Smolensk air disaster
The Smolensk air disaster occurred on 10 April 2010, when a Tupolev Tu-154 aircraft of the Polish Air Force crashed near the Russian city of Smolensk, killing all 96 people on board. Among the victims were the President of Poland Lech Kaczyński and his wife Maria, the former President of Poland in exile Ryszard Kaczorowski, the chief of the Polish General Staff and other senior Polish military officers, the president of the National Bank of Poland, Polish Government officials, 18 members of the Polish Parliament, senior members of the Polish clergy and relatives of victims of the Katyn massacre. The group was arriving from Warsaw to attend an event commemorating the 70th anniversary of the massacre, which took place not far from Smolensk.
The pilots were attempting to land at Smolensk North Airport—a former military airbase—in thick fog, with visibility reduced to about 500 metres (1,600 ft). The aircraft descended far below the normal approach path until it struck trees, rolled inverted and crashed into the ground, coming to rest in a wooded area a short distance from the runway.Both the Russian and Polish official investigations found no technical faults with the aircraft, and concluded that the crew failed to conduct the approach in a safe manner in the given weather conditions. The Polish authorities found serious deficiencies in the organization and training of the Air Force unit involved, which was subsequently disbanded. Several high-ranking members of the Polish military resigned, under pressure from politicians and the media.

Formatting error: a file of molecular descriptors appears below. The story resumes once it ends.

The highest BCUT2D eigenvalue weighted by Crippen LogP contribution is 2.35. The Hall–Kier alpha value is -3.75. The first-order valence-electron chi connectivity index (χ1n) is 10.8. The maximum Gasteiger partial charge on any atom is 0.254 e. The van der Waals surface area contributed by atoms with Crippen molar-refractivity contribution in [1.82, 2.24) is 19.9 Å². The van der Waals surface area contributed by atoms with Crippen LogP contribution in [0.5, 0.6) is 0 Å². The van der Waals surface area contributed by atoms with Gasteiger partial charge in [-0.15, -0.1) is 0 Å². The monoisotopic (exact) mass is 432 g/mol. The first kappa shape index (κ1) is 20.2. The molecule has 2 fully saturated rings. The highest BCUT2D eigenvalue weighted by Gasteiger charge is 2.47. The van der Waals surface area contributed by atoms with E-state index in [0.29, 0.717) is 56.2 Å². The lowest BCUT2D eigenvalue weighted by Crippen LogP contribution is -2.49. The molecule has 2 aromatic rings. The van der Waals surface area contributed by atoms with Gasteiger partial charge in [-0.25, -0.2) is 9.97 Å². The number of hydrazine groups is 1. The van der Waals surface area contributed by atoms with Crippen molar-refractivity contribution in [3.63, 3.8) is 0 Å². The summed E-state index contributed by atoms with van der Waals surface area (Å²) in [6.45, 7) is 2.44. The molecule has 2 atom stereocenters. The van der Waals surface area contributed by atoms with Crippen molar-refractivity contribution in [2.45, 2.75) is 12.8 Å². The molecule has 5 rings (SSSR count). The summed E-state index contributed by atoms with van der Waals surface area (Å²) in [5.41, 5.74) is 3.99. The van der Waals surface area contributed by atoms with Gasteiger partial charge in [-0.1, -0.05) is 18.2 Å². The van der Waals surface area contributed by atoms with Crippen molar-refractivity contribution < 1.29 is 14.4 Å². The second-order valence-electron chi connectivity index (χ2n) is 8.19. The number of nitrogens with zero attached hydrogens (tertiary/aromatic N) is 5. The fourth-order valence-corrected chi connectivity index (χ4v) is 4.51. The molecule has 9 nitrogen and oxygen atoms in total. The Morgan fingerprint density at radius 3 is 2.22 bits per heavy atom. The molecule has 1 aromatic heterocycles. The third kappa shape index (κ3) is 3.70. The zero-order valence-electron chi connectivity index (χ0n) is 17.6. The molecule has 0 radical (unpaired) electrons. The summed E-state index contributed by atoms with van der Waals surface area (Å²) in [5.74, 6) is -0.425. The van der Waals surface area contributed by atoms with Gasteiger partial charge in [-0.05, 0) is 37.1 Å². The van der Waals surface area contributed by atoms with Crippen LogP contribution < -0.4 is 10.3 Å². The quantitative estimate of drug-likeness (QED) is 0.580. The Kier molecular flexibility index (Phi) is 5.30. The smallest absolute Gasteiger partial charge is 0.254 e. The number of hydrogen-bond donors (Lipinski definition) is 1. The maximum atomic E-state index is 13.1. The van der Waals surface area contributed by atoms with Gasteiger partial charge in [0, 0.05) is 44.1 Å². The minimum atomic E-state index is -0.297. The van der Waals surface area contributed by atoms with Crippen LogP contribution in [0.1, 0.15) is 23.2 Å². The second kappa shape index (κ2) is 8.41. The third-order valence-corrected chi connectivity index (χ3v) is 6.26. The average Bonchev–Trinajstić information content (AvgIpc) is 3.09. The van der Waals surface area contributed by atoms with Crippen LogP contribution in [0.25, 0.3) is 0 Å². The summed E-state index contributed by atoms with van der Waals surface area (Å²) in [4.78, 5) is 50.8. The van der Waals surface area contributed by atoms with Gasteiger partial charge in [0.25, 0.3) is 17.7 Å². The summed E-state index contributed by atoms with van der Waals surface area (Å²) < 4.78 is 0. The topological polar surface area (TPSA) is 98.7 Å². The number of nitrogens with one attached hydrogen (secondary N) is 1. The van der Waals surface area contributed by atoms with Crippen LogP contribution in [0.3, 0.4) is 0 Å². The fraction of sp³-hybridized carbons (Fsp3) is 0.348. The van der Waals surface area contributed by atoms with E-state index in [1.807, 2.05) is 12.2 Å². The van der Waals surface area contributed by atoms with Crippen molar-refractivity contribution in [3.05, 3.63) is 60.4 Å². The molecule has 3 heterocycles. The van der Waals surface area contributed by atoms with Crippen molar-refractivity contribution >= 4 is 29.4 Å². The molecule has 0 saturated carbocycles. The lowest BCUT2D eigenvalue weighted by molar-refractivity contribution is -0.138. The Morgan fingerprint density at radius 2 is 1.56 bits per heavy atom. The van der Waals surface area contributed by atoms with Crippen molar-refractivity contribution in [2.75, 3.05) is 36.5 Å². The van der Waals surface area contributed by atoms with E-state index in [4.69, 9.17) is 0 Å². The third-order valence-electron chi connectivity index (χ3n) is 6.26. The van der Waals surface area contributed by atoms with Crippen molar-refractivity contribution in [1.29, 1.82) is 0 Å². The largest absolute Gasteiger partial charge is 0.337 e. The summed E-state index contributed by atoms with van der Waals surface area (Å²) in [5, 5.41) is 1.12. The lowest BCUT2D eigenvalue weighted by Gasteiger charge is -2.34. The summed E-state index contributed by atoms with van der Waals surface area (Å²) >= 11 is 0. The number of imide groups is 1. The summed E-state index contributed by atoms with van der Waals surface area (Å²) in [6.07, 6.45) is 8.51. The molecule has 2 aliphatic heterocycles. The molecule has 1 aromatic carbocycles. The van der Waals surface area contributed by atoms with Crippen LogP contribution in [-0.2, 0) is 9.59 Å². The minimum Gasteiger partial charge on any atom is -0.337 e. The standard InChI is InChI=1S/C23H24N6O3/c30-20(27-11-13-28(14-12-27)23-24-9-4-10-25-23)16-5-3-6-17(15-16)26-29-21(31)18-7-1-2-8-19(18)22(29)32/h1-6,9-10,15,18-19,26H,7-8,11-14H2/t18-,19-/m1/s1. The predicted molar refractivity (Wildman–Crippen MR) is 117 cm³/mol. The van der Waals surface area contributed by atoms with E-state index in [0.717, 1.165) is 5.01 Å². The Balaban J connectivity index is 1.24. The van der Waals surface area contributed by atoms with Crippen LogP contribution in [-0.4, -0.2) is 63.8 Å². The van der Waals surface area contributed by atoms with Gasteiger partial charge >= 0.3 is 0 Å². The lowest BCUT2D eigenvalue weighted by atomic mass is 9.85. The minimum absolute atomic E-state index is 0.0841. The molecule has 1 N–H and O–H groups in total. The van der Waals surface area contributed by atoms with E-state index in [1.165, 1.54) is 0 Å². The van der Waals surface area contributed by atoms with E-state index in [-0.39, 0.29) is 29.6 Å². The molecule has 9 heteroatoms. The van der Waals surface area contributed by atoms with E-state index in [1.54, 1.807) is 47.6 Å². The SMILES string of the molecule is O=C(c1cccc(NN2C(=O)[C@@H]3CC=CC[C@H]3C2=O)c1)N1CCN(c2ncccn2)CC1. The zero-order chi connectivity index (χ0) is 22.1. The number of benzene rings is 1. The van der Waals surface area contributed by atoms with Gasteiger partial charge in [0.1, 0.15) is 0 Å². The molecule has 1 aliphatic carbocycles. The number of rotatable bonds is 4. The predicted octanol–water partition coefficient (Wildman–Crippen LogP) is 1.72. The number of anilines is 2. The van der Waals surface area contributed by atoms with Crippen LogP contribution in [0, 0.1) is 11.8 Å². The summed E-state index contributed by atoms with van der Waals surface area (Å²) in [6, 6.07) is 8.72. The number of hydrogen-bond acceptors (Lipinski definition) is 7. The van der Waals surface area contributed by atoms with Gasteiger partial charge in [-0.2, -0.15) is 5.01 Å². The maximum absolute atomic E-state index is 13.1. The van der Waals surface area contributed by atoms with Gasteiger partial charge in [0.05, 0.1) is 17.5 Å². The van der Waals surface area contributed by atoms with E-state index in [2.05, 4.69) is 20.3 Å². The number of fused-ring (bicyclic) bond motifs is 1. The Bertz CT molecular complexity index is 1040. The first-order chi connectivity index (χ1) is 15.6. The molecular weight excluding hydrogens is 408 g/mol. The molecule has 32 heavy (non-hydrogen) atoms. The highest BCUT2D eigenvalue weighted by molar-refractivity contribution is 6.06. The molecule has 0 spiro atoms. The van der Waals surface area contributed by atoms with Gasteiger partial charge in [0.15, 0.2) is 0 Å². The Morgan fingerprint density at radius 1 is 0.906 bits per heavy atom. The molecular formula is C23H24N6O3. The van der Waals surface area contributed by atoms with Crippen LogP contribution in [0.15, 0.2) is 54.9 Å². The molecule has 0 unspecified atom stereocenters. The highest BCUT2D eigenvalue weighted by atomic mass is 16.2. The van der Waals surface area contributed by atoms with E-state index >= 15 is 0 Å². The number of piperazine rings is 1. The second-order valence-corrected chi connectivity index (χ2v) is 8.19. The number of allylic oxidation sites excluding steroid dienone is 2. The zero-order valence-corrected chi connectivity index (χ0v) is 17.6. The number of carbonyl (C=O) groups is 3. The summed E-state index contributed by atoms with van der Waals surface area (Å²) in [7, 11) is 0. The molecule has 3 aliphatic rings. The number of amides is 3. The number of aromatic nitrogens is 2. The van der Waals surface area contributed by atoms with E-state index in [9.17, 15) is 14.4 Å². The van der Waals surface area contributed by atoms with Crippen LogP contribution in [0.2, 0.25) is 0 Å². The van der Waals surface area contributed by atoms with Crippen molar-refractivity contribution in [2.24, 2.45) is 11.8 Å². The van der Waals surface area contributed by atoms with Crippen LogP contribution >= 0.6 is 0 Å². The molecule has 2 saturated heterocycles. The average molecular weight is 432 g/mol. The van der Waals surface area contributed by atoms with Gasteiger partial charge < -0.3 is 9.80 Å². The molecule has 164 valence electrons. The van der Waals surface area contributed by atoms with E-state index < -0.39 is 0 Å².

Various conspiracy theories about the crash have since been in circulation, and are promoted by Law and Justice's leaders Jarosław Kaczyński (twin brother to Polish President Lech Kaczyński) and his deputy, Antoni Macierewicz, who claim the crash was a political assassination. As of 2011, Polish and Russian investigations did not report any evidence supporting this claim.